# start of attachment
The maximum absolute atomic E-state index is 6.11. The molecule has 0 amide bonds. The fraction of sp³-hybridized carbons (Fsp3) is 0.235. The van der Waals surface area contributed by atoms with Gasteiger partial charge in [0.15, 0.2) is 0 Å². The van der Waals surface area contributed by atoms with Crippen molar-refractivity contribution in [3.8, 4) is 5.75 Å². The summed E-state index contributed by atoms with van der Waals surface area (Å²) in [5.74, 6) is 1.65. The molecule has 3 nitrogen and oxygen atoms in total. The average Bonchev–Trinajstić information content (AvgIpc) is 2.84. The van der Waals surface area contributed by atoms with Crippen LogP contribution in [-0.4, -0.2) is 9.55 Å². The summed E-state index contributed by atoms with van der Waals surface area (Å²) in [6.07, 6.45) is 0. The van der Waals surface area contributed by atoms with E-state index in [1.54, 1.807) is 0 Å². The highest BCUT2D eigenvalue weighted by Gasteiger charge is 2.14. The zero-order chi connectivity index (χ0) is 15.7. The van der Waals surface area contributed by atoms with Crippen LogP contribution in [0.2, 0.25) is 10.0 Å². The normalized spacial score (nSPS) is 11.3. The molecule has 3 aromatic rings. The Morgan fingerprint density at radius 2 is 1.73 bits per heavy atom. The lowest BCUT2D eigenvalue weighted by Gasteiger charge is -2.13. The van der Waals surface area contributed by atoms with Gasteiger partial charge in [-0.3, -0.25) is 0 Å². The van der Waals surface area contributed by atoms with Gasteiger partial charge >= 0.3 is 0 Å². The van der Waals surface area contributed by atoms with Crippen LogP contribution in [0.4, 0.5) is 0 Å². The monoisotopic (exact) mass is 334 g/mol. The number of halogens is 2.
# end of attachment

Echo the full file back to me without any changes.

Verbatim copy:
The maximum absolute atomic E-state index is 6.11. The molecule has 0 amide bonds. The fraction of sp³-hybridized carbons (Fsp3) is 0.235. The van der Waals surface area contributed by atoms with Gasteiger partial charge in [0.15, 0.2) is 0 Å². The van der Waals surface area contributed by atoms with Crippen molar-refractivity contribution in [3.8, 4) is 5.75 Å². The summed E-state index contributed by atoms with van der Waals surface area (Å²) in [5.74, 6) is 1.65. The molecule has 3 nitrogen and oxygen atoms in total. The average Bonchev–Trinajstić information content (AvgIpc) is 2.84. The van der Waals surface area contributed by atoms with Crippen LogP contribution in [-0.4, -0.2) is 9.55 Å². The summed E-state index contributed by atoms with van der Waals surface area (Å²) in [6.07, 6.45) is 0. The van der Waals surface area contributed by atoms with E-state index in [1.54, 1.807) is 0 Å². The highest BCUT2D eigenvalue weighted by Gasteiger charge is 2.14. The zero-order chi connectivity index (χ0) is 15.7. The van der Waals surface area contributed by atoms with Crippen LogP contribution in [0.2, 0.25) is 10.0 Å². The normalized spacial score (nSPS) is 11.3. The molecule has 3 aromatic rings. The Morgan fingerprint density at radius 2 is 1.73 bits per heavy atom. The lowest BCUT2D eigenvalue weighted by Gasteiger charge is -2.13. The van der Waals surface area contributed by atoms with Gasteiger partial charge in [-0.3, -0.25) is 0 Å². The van der Waals surface area contributed by atoms with Gasteiger partial charge >= 0.3 is 0 Å². The van der Waals surface area contributed by atoms with Crippen LogP contribution in [0.4, 0.5) is 0 Å². The monoisotopic (exact) mass is 334 g/mol. The number of halogens is 2.